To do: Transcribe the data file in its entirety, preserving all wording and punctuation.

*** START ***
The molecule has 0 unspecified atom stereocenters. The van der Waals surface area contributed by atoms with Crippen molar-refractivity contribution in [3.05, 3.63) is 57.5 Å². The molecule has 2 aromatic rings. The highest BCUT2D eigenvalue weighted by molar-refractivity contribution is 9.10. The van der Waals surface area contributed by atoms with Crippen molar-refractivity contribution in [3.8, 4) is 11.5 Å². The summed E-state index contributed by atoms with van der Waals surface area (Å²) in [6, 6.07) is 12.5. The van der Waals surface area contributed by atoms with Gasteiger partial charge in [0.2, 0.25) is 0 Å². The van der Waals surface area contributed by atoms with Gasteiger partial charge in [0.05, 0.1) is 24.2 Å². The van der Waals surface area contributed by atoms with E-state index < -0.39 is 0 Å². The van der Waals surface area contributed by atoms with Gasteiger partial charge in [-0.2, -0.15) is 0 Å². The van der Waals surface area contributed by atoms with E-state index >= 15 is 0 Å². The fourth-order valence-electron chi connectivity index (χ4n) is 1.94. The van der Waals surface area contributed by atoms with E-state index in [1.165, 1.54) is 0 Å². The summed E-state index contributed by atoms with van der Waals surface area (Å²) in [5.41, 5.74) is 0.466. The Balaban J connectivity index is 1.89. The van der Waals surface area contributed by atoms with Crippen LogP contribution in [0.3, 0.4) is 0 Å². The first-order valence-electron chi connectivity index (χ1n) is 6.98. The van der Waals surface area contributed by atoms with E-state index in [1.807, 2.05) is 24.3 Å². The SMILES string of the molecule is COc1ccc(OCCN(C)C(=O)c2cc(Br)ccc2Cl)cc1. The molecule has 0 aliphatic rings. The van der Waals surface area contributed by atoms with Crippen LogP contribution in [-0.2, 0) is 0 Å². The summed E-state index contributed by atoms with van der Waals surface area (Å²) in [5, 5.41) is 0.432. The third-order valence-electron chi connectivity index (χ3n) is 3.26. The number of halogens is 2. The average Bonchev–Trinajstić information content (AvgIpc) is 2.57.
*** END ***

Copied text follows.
The molecule has 0 unspecified atom stereocenters. The van der Waals surface area contributed by atoms with Crippen molar-refractivity contribution in [3.05, 3.63) is 57.5 Å². The molecule has 2 aromatic rings. The highest BCUT2D eigenvalue weighted by molar-refractivity contribution is 9.10. The van der Waals surface area contributed by atoms with Crippen molar-refractivity contribution in [3.8, 4) is 11.5 Å². The summed E-state index contributed by atoms with van der Waals surface area (Å²) in [6, 6.07) is 12.5. The van der Waals surface area contributed by atoms with Gasteiger partial charge in [0.2, 0.25) is 0 Å². The van der Waals surface area contributed by atoms with Gasteiger partial charge in [0.05, 0.1) is 24.2 Å². The van der Waals surface area contributed by atoms with E-state index < -0.39 is 0 Å². The van der Waals surface area contributed by atoms with Gasteiger partial charge in [-0.2, -0.15) is 0 Å². The van der Waals surface area contributed by atoms with E-state index >= 15 is 0 Å². The fourth-order valence-electron chi connectivity index (χ4n) is 1.94. The van der Waals surface area contributed by atoms with E-state index in [1.165, 1.54) is 0 Å². The summed E-state index contributed by atoms with van der Waals surface area (Å²) in [5.41, 5.74) is 0.466. The Balaban J connectivity index is 1.89. The van der Waals surface area contributed by atoms with Crippen LogP contribution in [0.3, 0.4) is 0 Å². The first-order valence-electron chi connectivity index (χ1n) is 6.98. The van der Waals surface area contributed by atoms with E-state index in [1.807, 2.05) is 24.3 Å². The SMILES string of the molecule is COc1ccc(OCCN(C)C(=O)c2cc(Br)ccc2Cl)cc1. The molecule has 0 aliphatic rings. The van der Waals surface area contributed by atoms with Crippen LogP contribution in [-0.2, 0) is 0 Å². The summed E-state index contributed by atoms with van der Waals surface area (Å²) in [5, 5.41) is 0.432. The third-order valence-electron chi connectivity index (χ3n) is 3.26. The number of halogens is 2. The average Bonchev–Trinajstić information content (AvgIpc) is 2.57.